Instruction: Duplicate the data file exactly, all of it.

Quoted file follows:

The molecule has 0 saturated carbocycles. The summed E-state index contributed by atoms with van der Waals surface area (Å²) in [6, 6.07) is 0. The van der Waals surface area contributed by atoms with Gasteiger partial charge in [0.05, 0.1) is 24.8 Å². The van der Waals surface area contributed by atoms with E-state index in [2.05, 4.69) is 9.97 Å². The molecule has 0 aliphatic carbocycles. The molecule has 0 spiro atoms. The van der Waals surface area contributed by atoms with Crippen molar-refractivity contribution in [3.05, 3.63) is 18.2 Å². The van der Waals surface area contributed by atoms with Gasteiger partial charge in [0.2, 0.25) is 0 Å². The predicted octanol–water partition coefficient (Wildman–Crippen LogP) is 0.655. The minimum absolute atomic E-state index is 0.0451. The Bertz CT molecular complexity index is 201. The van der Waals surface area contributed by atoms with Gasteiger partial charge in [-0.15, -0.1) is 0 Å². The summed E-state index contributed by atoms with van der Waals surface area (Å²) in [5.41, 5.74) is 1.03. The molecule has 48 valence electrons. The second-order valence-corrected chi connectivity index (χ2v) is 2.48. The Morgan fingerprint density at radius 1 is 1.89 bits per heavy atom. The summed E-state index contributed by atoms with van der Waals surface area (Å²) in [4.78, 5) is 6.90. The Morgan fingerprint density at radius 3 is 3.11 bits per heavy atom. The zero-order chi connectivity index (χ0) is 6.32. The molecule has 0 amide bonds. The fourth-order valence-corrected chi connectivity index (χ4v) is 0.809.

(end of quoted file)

The molecule has 0 saturated carbocycles. The summed E-state index contributed by atoms with van der Waals surface area (Å²) in [6, 6.07) is 0. The van der Waals surface area contributed by atoms with Gasteiger partial charge in [0.05, 0.1) is 24.8 Å². The van der Waals surface area contributed by atoms with E-state index in [2.05, 4.69) is 9.97 Å². The molecule has 0 aliphatic carbocycles. The molecule has 0 spiro atoms. The van der Waals surface area contributed by atoms with Crippen molar-refractivity contribution in [3.05, 3.63) is 18.2 Å². The van der Waals surface area contributed by atoms with Gasteiger partial charge in [0.2, 0.25) is 0 Å². The predicted octanol–water partition coefficient (Wildman–Crippen LogP) is 0.655. The minimum absolute atomic E-state index is 0.0451. The Bertz CT molecular complexity index is 201. The van der Waals surface area contributed by atoms with Gasteiger partial charge in [-0.15, -0.1) is 0 Å². The summed E-state index contributed by atoms with van der Waals surface area (Å²) in [5.41, 5.74) is 1.03. The molecule has 48 valence electrons. The second-order valence-corrected chi connectivity index (χ2v) is 2.48. The Morgan fingerprint density at radius 1 is 1.89 bits per heavy atom. The summed E-state index contributed by atoms with van der Waals surface area (Å²) in [4.78, 5) is 6.90. The Morgan fingerprint density at radius 3 is 3.11 bits per heavy atom. The zero-order chi connectivity index (χ0) is 6.32. The molecule has 0 amide bonds. The fourth-order valence-corrected chi connectivity index (χ4v) is 0.809.